|dc.description.abstract||Over the past two decades, the Atlanta metropolitan region has seen a large increase in its immigrant population, particularly in the city's northern suburbs situated in Gwinnett County around the famously multi-ethnic Buford Highway corridor. The suburbs of Norcross and Duluth have experienced a particularly large influx of immigrants from Asia and Central and South America. Once predominantly white bedroom communities, the cities' racial and ethnic make-up are now heavily defined by their Asian and Hispanic populations. Many residents and business owners are foreign-born or second-generation immigrants, and the number is growing. Despite this significant demographic shift, little attention has been paid to how multiculturalism fits into the planning process and how they are affected by local planning procedures and priorities. The cultural and linguistic divides found in Atlanta's continuously-diversifying social landscape remain largely unexplored and unaddressed in conventional planning practices.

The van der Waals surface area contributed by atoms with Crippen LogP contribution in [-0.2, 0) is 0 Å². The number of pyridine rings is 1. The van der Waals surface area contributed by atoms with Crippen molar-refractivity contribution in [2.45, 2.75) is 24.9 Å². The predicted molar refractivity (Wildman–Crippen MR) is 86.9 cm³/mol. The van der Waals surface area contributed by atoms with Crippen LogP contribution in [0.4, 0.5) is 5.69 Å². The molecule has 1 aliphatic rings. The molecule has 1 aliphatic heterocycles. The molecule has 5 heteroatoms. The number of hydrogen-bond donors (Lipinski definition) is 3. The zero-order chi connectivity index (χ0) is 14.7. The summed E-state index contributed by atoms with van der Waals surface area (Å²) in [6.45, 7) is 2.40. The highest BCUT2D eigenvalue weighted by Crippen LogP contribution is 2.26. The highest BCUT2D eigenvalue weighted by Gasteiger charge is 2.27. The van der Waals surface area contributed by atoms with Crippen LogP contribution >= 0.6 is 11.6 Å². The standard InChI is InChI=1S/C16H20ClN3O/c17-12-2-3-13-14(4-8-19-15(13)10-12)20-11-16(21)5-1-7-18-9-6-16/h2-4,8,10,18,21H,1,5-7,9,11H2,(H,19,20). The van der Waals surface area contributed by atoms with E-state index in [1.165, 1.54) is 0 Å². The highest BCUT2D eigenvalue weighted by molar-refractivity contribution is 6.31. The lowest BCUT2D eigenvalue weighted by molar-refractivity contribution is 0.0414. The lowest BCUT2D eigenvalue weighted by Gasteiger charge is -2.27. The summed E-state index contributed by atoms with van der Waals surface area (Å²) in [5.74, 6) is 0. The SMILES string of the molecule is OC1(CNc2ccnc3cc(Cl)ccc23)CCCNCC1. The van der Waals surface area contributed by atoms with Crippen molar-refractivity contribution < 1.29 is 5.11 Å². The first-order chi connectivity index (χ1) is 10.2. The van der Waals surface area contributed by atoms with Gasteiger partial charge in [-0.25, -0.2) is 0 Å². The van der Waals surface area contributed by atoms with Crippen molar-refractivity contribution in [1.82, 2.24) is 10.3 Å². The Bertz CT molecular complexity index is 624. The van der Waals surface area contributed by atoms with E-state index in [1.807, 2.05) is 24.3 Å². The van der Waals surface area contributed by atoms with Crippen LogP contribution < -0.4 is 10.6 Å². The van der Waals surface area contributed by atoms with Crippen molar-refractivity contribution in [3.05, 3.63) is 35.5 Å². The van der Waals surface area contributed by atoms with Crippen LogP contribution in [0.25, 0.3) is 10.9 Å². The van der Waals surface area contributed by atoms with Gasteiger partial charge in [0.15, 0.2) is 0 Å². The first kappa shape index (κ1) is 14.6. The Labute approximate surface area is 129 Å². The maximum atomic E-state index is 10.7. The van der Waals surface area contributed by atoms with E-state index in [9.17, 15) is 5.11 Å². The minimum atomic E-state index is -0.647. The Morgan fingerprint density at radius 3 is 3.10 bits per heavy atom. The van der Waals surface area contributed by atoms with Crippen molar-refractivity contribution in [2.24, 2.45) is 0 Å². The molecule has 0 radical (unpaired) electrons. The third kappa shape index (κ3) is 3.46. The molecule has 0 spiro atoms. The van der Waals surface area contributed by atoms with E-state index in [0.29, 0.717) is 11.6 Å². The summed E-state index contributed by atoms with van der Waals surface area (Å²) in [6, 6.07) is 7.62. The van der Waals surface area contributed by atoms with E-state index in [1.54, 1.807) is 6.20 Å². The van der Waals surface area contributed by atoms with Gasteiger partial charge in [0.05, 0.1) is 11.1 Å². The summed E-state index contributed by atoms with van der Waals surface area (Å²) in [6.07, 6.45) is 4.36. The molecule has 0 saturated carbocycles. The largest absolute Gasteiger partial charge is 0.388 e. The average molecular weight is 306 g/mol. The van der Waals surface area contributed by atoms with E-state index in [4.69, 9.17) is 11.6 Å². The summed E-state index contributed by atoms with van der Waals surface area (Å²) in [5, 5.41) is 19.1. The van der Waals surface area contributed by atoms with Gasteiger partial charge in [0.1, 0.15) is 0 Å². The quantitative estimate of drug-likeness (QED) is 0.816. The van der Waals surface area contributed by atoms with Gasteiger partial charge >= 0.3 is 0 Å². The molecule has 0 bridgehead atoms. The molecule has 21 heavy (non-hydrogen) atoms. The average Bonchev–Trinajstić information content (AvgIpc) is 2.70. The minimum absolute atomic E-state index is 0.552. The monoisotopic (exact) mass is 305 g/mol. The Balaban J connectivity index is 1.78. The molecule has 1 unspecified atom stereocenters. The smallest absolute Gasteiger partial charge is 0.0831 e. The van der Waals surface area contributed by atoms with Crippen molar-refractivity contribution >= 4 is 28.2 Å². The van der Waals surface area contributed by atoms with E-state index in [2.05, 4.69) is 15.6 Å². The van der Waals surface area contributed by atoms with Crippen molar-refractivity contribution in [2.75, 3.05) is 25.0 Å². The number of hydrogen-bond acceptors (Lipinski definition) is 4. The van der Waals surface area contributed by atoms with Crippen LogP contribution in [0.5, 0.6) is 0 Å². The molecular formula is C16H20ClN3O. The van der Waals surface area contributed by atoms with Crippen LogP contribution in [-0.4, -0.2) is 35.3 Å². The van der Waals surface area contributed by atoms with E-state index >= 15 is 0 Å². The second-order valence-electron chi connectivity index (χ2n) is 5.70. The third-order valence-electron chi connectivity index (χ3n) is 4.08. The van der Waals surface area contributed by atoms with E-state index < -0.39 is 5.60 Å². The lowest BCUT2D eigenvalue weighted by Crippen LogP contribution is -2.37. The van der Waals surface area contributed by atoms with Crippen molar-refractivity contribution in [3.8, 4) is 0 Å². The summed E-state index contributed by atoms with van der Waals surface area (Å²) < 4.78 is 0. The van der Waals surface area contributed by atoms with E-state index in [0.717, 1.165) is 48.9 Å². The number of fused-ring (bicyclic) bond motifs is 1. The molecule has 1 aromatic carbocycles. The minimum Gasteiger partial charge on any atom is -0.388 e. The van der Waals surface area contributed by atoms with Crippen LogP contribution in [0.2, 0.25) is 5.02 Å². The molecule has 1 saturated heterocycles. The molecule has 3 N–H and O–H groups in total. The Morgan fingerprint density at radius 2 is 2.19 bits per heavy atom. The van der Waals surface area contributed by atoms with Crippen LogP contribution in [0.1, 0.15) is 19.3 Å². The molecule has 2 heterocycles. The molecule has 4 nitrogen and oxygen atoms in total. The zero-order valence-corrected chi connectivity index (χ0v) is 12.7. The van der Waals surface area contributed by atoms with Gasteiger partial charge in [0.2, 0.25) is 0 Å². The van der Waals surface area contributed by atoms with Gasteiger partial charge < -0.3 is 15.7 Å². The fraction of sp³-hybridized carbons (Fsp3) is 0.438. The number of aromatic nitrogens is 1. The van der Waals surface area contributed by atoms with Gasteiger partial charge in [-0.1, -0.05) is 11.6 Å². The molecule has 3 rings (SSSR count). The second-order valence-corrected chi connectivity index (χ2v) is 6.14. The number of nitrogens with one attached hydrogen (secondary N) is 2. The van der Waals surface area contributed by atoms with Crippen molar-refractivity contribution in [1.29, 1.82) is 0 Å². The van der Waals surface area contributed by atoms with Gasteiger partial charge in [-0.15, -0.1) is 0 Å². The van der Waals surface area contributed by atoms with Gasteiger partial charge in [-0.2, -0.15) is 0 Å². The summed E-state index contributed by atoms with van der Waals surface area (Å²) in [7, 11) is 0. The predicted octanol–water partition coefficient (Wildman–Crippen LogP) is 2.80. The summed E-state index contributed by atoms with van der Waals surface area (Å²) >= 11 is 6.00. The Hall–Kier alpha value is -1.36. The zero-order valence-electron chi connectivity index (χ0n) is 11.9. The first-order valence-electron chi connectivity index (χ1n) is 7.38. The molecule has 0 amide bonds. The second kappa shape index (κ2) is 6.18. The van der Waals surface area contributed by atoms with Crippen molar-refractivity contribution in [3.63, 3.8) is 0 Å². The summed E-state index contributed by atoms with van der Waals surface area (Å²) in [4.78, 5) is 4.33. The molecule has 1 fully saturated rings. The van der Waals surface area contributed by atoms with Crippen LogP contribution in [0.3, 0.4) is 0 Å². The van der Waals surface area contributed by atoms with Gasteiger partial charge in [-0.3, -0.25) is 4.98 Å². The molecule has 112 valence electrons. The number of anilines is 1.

This research looks at demographic data and planning initiatives in Gwinnett County, and the cities of Duluth and Norcross in particular, to determine the extent that Asian and Hispanic populations are represented and involved in the planning process. An examination of public participation and community involvement in issues relating to land use, housing, and transportation is used to assess the degree of inclusion in planning and measure the extent to which increased cultural diversity is addressed in the region and in the two cities. I will argue that if the Asian and Hispanic populations are not engaged in planning processes and if their needs are not accounted for in city plans, there could be a resulting negative impact on those populations and the city in which they live.||en_US